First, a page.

AMSTERDAM (Reuters) – The Dutch Senate on Tuesday passed a motion calling on the government to “use its powers” to temporarily block the construction of Facebook owner Meta’s planned giant data centre in the Netherlands.
In December the town of Zeewolde, 50 km east of Amsterdam, approved plans to build the largest facility of its kind in the Netherlands, from which Facebook, Instagram and Whatsapp would serve users across Europe.
The facility, which will use 1.38 gigawatt hours (GWh) of electricity and cover 166 hectares (410 acres) of farmland, is expected to run on green energy and create 400 permanent jobs.
It has been opposed by some environmental campaigners who do not want the limited supply of sustainable power currently being generated in the country to be used by a multinational.
A majority of parties in the Senate on Tuesday supported a proposal in which the government led by Prime Minister Mark Rutte was asked to halt the project until a national policy on data centres has been developed.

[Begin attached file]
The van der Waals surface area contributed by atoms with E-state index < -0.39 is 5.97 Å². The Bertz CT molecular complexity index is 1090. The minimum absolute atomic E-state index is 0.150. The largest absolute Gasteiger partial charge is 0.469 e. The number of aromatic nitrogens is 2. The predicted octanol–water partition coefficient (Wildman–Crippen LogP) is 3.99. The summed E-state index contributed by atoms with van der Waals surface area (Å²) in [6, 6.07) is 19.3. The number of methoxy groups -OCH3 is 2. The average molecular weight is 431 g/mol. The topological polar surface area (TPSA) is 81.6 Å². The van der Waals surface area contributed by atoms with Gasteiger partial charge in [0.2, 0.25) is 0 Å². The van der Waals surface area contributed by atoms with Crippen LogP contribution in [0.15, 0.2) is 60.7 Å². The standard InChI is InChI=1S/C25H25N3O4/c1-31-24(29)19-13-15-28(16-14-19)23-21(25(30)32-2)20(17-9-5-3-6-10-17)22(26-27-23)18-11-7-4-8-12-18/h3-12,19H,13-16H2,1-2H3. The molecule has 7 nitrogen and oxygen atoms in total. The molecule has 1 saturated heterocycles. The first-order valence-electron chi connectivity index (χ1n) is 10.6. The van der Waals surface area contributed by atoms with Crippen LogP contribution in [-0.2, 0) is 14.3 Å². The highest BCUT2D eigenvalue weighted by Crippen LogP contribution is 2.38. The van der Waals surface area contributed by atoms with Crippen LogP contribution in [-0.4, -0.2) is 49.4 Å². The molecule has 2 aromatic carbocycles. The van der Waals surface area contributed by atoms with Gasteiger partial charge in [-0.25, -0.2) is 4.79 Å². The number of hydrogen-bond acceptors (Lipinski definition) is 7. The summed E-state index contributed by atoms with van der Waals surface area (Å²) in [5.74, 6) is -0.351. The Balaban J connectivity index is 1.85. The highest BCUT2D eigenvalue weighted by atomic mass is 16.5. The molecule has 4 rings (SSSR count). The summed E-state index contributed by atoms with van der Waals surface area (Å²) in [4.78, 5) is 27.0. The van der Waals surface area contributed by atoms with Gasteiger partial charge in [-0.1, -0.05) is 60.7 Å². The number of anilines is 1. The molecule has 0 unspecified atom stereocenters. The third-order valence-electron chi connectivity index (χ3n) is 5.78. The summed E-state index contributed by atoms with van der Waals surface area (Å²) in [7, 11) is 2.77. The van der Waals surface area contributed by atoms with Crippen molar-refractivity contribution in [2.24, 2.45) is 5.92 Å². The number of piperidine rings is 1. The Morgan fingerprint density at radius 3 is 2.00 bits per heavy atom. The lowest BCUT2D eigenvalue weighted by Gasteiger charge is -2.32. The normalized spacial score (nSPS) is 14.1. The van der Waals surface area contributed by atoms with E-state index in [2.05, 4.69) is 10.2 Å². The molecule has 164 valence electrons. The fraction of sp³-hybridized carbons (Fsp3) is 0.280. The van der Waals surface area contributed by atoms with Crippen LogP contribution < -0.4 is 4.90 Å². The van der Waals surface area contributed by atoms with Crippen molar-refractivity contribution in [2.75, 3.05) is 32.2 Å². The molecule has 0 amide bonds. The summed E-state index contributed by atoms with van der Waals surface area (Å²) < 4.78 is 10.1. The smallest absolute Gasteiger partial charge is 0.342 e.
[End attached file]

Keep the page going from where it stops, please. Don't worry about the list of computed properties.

The motion asked the government to delay construction until it can be determined whether the data centre meets environmental regulations and the as yet undetermined national policy on the facilities.
Meta did not immediately respond to a request for comment.
Rutte’s own Party for Freedom and Democracy (VVD) and another ruling coalition party, the Christian Democrats, voted against the motion.
“This is a purely political decision,” Dutch Data Center Association managing director Stijn Grove said in a reaction sent to Reuters, adding that it had been made “largely because it is Facebook”, which is facing a negative backlash against Big Tech as a whole.
Not only are larger data centres more efficient and environmentally friendly, he said, they are needed to improve Europe’s digital infrastructure, which lags behind North American and Asia.
Grove said the Netherlands can’t have the ambition to be a digital leader without supporting the required infrastructure.
Roughly 60 data centre operators in the Netherlands account for around 2.8% of national electricity consumption, the association said.
(Reporting by Anthony Deutsch; Editing by Jan Harvey)